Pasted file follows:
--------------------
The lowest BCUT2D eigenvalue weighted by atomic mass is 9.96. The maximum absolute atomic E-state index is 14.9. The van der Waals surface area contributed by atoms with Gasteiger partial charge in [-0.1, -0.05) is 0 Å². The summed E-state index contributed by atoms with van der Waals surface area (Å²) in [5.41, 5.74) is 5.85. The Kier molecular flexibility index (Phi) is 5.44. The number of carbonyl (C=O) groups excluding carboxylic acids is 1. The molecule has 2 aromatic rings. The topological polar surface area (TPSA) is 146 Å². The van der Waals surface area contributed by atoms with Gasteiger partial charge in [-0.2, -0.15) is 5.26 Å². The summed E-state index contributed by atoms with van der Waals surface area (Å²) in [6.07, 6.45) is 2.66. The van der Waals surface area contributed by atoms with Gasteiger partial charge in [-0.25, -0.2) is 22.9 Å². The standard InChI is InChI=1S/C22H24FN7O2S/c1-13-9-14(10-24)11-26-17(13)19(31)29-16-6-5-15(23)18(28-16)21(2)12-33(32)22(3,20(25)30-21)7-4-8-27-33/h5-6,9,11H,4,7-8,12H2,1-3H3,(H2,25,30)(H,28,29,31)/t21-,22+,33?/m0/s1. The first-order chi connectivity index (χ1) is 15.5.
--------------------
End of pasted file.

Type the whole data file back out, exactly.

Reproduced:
The lowest BCUT2D eigenvalue weighted by atomic mass is 9.96. The maximum absolute atomic E-state index is 14.9. The van der Waals surface area contributed by atoms with Gasteiger partial charge in [-0.1, -0.05) is 0 Å². The summed E-state index contributed by atoms with van der Waals surface area (Å²) in [5.41, 5.74) is 5.85. The Kier molecular flexibility index (Phi) is 5.44. The number of carbonyl (C=O) groups excluding carboxylic acids is 1. The molecule has 2 aromatic rings. The topological polar surface area (TPSA) is 146 Å². The van der Waals surface area contributed by atoms with Gasteiger partial charge in [-0.2, -0.15) is 5.26 Å². The summed E-state index contributed by atoms with van der Waals surface area (Å²) in [6.07, 6.45) is 2.66. The van der Waals surface area contributed by atoms with Gasteiger partial charge in [-0.25, -0.2) is 22.9 Å². The standard InChI is InChI=1S/C22H24FN7O2S/c1-13-9-14(10-24)11-26-17(13)19(31)29-16-6-5-15(23)18(28-16)21(2)12-33(32)22(3,20(25)30-21)7-4-8-27-33/h5-6,9,11H,4,7-8,12H2,1-3H3,(H2,25,30)(H,28,29,31)/t21-,22+,33?/m0/s1. The first-order chi connectivity index (χ1) is 15.5.